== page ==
71   and proof contexts introduced here.

    72 *}

    73

    74

    75 subsection {* Theory context \label{sec:context-theory} *}

    76

    77 text {*

    78   \glossary{Theory}{FIXME}

    79

    80   A \emph{theory} is a data container with explicit named and unique

    81   identifier.  Theories are related by a (nominal) sub-theory

    82   relation, which corresponds to the dependency graph of the original

    83   construction; each theory is derived from a certain sub-graph of

    84   ancestor theories.

    85

    86   The @{text "merge"} operation produces the least upper bound of two

    87   theories, which actually degenerates into absorption of one theory

    88   into the other (due to the nominal sub-theory relation).

    89

    90   The @{text "begin"} operation starts a new theory by importing

    91   several parent theories and entering a special @{text "draft"} mode,

    92   which is sustained until the final @{text "end"} operation.  A draft

    93   theory acts like a linear type, where updates invalidate earlier

    94   versions.  An invalidated draft is called stale''.

    95

    96   The @{text "checkpoint"} operation produces an intermediate stepping

    97   stone that will survive the next update: both the original and the

    98   changed theory remain valid and are related by the sub-theory

    99   relation.  Checkpointing essentially recovers purely functional

   100   theory values, at the expense of some extra internal bookkeeping.

   101

   102   The @{text "copy"} operation produces an auxiliary version that has

   103   the same data content, but is unrelated to the original: updates of

   104   the copy do not affect the original, neither does the sub-theory

   105   relation hold.

   106

   107   \medskip The example in \figref{fig:ex-theory} below shows a theory

   108   graph derived from @{text "Pure"}, with theory @{text "Length"}

   109   importing @{text "Nat"} and @{text "List"}.  The body of @{text

   110   "Length"} consists of a sequence of updates, working mostly on

   111   drafts.  Intermediate checkpoints may occur as well, due to the

   112   history mechanism provided by the Isar top-level, cf.\

   113   \secref{sec:isar-toplevel}.

   114

   115   \begin{figure}[htb]

   116   \begin{center}

   117   \begin{tabular}{rcccl}

   118         &            & @{text "Pure"} \\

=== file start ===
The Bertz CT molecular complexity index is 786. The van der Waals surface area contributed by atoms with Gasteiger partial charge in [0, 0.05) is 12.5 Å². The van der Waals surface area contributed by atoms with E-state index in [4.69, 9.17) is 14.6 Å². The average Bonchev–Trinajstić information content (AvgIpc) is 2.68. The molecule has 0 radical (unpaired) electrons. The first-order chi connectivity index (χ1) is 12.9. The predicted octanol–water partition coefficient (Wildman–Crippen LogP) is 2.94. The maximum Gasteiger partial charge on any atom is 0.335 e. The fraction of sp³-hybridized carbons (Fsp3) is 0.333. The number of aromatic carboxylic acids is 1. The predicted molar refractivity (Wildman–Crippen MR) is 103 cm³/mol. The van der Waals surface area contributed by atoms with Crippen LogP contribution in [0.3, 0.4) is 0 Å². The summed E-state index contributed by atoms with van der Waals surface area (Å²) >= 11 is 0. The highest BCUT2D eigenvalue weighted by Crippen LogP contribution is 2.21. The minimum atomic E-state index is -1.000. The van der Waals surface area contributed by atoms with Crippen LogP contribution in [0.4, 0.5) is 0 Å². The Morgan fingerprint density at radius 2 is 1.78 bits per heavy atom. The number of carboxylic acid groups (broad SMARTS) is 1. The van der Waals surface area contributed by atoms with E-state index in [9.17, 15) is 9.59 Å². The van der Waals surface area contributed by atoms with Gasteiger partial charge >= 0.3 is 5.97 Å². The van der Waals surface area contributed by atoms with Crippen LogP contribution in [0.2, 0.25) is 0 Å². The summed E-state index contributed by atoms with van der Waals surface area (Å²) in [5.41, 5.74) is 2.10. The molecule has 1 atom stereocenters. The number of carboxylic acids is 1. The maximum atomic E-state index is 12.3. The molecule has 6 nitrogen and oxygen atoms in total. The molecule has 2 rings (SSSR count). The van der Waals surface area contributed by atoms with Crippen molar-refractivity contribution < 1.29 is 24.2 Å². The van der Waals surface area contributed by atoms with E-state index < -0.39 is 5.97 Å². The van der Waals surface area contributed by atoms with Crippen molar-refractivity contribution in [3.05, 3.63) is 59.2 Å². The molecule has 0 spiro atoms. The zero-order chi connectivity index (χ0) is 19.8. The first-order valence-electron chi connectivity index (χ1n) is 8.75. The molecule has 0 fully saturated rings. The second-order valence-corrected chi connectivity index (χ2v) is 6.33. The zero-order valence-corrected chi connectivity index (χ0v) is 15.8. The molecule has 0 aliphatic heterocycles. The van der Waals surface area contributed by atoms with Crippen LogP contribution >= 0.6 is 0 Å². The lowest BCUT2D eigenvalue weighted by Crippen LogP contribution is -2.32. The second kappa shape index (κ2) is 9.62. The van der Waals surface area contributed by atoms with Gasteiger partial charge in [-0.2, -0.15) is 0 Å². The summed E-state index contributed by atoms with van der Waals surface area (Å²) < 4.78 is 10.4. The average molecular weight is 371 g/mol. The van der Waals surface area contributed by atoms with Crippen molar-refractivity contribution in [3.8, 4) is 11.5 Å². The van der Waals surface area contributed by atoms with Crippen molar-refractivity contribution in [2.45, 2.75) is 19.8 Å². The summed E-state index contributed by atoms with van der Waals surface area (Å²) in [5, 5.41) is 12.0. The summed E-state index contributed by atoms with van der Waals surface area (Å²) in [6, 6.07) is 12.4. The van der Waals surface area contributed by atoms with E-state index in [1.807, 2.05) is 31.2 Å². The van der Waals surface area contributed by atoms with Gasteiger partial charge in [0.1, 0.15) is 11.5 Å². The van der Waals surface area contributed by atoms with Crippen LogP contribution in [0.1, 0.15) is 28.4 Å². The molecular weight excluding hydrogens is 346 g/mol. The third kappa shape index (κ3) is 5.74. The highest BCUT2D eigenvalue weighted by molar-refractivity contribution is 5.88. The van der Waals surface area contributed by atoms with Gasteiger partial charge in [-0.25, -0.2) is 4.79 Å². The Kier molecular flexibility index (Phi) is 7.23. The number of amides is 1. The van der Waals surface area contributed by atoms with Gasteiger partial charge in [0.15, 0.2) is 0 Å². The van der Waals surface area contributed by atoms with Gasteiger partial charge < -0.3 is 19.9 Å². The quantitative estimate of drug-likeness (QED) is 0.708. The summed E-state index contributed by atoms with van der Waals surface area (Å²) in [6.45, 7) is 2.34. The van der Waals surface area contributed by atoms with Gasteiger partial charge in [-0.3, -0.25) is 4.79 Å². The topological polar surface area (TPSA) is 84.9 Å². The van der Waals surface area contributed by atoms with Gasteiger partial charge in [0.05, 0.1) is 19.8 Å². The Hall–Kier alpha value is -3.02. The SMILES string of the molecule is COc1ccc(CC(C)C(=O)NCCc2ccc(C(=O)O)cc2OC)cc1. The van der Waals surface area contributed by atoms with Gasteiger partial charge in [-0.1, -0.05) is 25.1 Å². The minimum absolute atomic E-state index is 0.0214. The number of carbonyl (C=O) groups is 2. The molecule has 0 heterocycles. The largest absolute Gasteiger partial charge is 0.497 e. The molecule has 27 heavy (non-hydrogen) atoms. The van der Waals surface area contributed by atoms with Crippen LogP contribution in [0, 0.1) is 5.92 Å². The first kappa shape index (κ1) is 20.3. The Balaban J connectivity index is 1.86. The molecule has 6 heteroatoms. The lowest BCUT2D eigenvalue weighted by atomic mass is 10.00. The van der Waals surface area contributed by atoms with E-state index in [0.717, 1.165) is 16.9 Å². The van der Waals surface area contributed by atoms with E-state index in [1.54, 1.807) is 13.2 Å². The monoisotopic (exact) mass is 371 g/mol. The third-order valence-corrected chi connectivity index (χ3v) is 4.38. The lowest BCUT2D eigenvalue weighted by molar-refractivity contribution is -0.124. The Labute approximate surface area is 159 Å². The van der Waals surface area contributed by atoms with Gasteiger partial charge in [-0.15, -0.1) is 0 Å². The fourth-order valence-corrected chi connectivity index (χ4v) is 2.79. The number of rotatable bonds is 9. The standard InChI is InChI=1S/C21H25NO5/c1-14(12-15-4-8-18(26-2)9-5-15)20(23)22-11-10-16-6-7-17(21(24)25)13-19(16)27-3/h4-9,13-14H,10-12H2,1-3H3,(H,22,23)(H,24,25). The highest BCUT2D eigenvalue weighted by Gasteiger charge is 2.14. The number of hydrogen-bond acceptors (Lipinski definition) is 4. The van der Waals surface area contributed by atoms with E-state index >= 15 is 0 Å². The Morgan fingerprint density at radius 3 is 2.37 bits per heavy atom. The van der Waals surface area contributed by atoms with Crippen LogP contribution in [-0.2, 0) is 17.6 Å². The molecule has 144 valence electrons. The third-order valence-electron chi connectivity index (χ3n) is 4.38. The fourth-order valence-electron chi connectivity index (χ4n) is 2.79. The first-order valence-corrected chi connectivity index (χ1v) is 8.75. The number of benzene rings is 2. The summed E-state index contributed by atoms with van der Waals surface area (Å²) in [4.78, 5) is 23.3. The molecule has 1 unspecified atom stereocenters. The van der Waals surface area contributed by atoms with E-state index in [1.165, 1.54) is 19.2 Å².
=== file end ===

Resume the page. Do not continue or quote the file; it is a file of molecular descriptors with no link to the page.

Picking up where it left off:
119         &            & @{text "\<down>"} \\

   120         &            & @{text "FOL"} \\

   121         & $\swarrow$ &              & $\searrow$ & \\

   122   @{text "Nat"} &    &              &            & @{text "List"} \\

   123         & $\searrow$ &              & $\swarrow$ \\

   124         &            & @{text "Length"} \\

   125         &            & \multicolumn{3}{l}{~~$\isarkeyword{imports}$} \\

   126         &            & \multicolumn{3}{l}{~~$\isarkeyword{begin}$} \\

   127         &            & $\vdots$~~ \\

   128         &            & @{text "\<bullet>"}~~ \\

   129         &            & $\vdots$~~ \\

   130         &            & @{text "\<bullet>"}~~ \\

   131         &            & $\vdots$~~ \\

   132         &            & \multicolumn{3}{l}{~~$\isarkeyword{end}$} \\

   133   \end{tabular}

   134   \caption{A theory definition depending on ancestors}\label{fig:ex-theory}

   135   \end{center}

   136   \end{figure}

   137

   138   \medskip There is a separate notion of \emph{theory reference} for

   139   maintaining a live link to an evolving theory context: updates on

   140   drafts are propagated automatically.  Dynamic updating stops after

   141   an explicit @{text "end"} only.

   142

   143   Derived entities may store a theory reference in order to indicate

   144   the context they belong to.  This implicitly assumes monotonic

   145   reasoning, because the referenced context may become larger without

   146   further notice.

   147 *}

   148

   149 text %mlref {*

   150   \begin{mldecls}

   151   @{index_ML_type theory} \\

   152   @{index_ML Theory.subthy: "theory * theory -> bool"} \\

   153   @{index_ML Theory.merge: "theory * theory -> theory"} \\

   154   @{index_ML Theory.checkpoint: "theory -> theory"} \\